A new proposal for Middle East peace talks has emerged alongside France’s plans, and this one isn’t in Jerusalem, Ramallah, or Cairo. In fact, it’s not in the Middle East at all—it’s in Moscow. But despite the change in venue, it doesn’t look as though the Palestinians are changing demands of preconditions before talks, so the negotiations may be dead before they’ve even started.
Egyptian President Abdel-Fattah El-Sisi announced last week in an interview republished in Ahram Online that Russian President Vladimir Putin was interested in hosting direct negotiations between the Israelis and Palestinians. If they occur, it would mark the first public and official bilateral peace talks in years. But moving from an invitation to a meeting will be a challenge. The Times of Israel reported on Sunday that the Palestinians aren’t budging on their preconditions for talks: releasing Palestinian prisoners and a moratorium on Israeli settlement construction.
Israel has long balked at making concessions simply for the privilege to enter talks with the Palestinians, saying both sides should negotiate unconditionally.
Nonetheless, The Jerusalem Post—citing a report in their sister publication Maariv—said that the Palestinians have already held discussions with the Russians about talks by the end of the year between Palestinian President Mahmoud Abbas and Israeli Prime Minister Benjamin Netanyahu.
Israel has long opposed the French peace initiative, which has taken on the air of outside imposition of a solution to the conflict, but Netanyahu has publicly endorsed Egypt’s interest and Sisi’s prior call for peace.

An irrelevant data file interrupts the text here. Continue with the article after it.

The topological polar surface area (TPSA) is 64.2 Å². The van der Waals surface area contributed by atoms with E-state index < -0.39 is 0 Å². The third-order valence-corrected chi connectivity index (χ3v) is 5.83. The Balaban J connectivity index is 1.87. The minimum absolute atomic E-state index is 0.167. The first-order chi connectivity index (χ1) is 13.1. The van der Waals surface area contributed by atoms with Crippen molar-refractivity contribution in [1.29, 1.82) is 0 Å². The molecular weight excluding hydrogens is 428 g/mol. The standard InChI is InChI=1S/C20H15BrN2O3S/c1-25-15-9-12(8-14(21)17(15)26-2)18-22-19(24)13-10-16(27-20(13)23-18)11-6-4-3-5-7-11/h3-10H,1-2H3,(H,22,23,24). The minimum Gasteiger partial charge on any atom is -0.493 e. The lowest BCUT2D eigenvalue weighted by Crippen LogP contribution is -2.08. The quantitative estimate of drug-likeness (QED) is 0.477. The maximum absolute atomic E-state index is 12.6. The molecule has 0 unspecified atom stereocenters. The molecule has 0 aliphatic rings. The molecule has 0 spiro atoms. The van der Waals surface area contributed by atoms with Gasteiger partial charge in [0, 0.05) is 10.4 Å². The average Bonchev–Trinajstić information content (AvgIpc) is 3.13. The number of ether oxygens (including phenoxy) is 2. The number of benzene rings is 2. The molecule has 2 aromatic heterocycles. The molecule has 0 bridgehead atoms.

In the meantime, Israel is looking at improving relations with Arab states with the vision that that eventually will have a positive impact on the situation with the Palestinians as well. The Director General of Israel’s Ministry of Foreign Affairs, Dr. Dore Gold, tweeted a link to an editorial in The New York Times asking if Israel could be friends with Arab states. Tweeted Gold in response, “Yes, and peace with Arab states will spread to Palestinians as well.”
As for the Russian proposal, one former negotiator in the Israel-Palestinian process—Aaron David Miller—already has published his thoughts on whether or not it will succeed. Promoting an opinion column he wrote for CNN, Miller tweeted, “Can Putin Broker Peace Between Israelis and Palestinians? Good Luck w/that one.”
(By Joshua Spurlock, www.themideastupdate.com, August 28, 2016)